How to Write a Business Plan
Setting up a new gardening business is a huge task and there’s lots of essential things to do. Whether you’re planning a small business, or a large venture, one of these is to put your ideas into writing and write a business plan. Here’s how to go about doing it.
When you’re setting up a new business, it’s very important to have a written business plan in place. Not only does it help you clarify all your aims and ideas, but it’s also essential to have one if you want to apply for any business loans, grants or funding. The business plan consists of various key sections and as a whole it should outline your aims, objective and forecasts, demonstrate that you’ve thought things through carefully, that you’ve got the necessary skills and experience and show that there is a market out there for your business.
The length of your business plan will vary slightly, depending on whether or not you’re using it to apply for financial backing. Help and advice on what to include and how to write it can be found from business organisations, accountants or financial advisors and, although you may benefit from help putting the wording together, it’s definitely worth doing it yourself if at all possible.
Below are the main sections of a business plan and details about what type of content should be included in each section.
Your Business Idea
This first part of your business plan looks at what your business idea is, the potential for your business, the market, how much money you’ll need to launch your gardening business (if you require funding), the attraction for financial lenders and your profit forecast. This section should turn out to be about one to two pages long.
Employment History and Business Management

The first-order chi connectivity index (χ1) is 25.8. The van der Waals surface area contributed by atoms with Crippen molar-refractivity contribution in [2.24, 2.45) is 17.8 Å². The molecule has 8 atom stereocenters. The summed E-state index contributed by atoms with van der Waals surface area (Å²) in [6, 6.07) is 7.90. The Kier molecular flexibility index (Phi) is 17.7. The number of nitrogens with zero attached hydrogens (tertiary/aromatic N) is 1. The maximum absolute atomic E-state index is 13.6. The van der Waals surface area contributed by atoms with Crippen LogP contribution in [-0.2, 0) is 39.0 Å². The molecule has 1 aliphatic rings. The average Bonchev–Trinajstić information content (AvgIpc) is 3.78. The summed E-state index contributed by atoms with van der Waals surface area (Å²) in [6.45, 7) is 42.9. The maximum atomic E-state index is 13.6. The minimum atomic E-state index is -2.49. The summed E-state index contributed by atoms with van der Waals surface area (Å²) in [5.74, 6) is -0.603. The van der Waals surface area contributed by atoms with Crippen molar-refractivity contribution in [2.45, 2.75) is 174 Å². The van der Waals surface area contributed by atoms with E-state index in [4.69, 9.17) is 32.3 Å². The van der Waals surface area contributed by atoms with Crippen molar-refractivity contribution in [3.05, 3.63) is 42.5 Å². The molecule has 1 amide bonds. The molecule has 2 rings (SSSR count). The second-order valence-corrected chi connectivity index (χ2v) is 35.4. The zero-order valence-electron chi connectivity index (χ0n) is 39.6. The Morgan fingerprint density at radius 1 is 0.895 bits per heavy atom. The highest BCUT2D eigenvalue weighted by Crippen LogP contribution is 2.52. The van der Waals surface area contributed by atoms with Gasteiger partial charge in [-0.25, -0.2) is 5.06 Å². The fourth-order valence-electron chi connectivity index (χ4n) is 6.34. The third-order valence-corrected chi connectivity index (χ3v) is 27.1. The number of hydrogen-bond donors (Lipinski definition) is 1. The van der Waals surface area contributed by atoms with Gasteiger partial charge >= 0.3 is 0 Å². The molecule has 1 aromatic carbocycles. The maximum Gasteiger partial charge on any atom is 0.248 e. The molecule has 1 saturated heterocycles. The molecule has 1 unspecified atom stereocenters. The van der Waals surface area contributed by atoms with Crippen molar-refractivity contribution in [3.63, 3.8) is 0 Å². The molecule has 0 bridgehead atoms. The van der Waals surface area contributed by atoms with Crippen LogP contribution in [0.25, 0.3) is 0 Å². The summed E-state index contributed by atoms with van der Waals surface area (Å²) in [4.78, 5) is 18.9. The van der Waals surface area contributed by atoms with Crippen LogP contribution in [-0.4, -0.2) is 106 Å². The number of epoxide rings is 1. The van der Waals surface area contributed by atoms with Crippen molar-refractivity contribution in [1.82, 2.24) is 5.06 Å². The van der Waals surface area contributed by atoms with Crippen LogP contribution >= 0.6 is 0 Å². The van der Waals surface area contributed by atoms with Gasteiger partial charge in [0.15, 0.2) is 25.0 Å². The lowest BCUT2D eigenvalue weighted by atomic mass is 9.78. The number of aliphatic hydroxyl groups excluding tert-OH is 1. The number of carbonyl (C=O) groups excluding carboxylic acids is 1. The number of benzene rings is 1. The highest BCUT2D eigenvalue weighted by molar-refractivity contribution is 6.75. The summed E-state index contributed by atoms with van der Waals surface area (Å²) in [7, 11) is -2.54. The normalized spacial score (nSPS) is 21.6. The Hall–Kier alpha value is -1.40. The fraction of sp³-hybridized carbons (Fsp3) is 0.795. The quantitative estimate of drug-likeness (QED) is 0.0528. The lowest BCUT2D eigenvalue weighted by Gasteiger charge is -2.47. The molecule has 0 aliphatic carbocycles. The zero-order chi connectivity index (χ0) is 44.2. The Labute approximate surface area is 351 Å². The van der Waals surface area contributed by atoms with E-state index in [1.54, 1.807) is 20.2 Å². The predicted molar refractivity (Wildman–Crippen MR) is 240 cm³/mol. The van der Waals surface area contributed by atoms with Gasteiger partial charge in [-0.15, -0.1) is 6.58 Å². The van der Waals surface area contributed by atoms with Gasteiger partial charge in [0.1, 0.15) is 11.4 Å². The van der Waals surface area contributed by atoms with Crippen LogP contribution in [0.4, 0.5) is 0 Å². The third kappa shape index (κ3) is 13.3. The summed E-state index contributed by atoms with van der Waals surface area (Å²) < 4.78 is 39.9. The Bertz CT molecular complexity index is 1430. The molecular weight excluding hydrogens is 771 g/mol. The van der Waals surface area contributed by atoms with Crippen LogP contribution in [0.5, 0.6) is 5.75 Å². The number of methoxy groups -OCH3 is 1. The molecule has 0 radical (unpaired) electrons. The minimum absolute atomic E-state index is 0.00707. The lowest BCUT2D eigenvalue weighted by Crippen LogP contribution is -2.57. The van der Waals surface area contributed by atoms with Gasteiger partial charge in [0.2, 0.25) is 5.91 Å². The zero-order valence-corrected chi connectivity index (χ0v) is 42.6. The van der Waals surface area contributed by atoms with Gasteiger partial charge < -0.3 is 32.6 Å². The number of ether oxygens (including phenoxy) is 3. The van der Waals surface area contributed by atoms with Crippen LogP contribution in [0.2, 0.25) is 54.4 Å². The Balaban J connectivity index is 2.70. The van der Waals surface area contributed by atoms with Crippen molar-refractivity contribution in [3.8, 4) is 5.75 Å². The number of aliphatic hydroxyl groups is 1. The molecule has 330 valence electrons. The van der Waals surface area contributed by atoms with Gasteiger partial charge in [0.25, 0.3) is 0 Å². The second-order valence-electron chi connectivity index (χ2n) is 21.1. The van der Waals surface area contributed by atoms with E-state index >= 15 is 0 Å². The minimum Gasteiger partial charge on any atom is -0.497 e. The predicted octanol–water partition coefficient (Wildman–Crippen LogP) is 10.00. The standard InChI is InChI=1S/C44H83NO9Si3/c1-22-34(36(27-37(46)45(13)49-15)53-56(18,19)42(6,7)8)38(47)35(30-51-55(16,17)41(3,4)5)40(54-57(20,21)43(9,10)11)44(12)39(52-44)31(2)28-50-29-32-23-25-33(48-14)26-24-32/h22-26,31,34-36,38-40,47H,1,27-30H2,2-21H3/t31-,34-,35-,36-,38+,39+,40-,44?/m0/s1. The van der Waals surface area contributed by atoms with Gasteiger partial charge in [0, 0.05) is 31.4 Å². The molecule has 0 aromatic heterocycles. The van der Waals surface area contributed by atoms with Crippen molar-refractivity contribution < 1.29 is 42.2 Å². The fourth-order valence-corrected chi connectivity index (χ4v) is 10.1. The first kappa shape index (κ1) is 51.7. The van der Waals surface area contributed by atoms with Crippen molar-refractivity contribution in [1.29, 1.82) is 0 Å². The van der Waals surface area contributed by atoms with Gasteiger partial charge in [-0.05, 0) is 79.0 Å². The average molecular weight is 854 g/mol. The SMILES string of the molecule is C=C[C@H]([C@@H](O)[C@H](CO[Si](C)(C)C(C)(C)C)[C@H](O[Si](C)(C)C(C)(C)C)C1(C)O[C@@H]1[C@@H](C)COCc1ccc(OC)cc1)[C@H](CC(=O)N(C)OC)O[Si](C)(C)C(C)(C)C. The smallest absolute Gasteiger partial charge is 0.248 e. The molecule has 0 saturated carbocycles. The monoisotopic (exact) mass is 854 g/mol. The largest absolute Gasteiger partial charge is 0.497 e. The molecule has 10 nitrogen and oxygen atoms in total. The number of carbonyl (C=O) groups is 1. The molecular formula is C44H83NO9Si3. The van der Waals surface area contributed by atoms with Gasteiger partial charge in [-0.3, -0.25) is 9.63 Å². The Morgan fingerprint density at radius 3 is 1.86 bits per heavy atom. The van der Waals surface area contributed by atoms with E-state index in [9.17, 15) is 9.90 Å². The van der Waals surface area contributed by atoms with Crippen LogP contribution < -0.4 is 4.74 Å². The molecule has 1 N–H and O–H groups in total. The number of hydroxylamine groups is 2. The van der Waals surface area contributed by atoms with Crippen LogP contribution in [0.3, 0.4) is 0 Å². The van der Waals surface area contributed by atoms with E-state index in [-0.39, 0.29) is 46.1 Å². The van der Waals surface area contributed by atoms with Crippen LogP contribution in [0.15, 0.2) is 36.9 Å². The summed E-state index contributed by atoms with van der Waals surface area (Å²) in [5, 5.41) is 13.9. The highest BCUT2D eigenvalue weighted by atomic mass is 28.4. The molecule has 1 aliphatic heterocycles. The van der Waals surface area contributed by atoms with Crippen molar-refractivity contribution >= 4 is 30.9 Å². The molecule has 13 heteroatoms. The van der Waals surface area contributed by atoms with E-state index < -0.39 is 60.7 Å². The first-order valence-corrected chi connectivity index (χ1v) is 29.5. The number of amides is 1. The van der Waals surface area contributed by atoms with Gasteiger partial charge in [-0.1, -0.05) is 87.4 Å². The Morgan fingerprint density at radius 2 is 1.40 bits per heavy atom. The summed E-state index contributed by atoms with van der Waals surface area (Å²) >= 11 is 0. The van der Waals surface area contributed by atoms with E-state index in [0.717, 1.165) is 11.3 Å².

This section offers details of your past employment history, your main achievements and insight into how you plan to manage your new gardening business. This is a really important section, so spend plenty of time on it; it doesn’t matter too much how long this section is.
What You Plan to Sell
This section focuses on details of the products or services you plan to sell. This should work out as about two pages in length and offer a simple description of what you’re selling, why the products or service is unique and discuss the current competition and why your business will be different.
In this section of your business plan, you need to explain how you’ll go about marketing your gardening business. You need to include details of who your target audience is, where your business will fit in the existing market and who your main competitors are. It also includes details of how you’ll go about selling your product or service and how you’ll structure the pricing. This section is usually three to four pages on length, but additional figures and charts can be put in an appendix at the back.
The operational section looks at how you’ll operate, who your suppliers will be, details of where you’ll be based and any equipment you’ll require.
The financial analysis section looks at your forecasts for your business and should include: a monthly profit and loss forecast for the first two years, a profit forecast a further three years, a cash flow forecast for two years, information about how you worked out your forecasts, an analysis of your strengths, weaknesses, threats and opportunities, and details of the main risks that could affect your predicted figures. This section will be about two to three pages in length, or more if it’s very detailed.
Prospects and Goals
The final section of your business plan looks at your short and long-term prospects. It covers your business goals and objectives, details of any financial input your require and the potential benefits for business investors. This last section will be about one to two pages in length.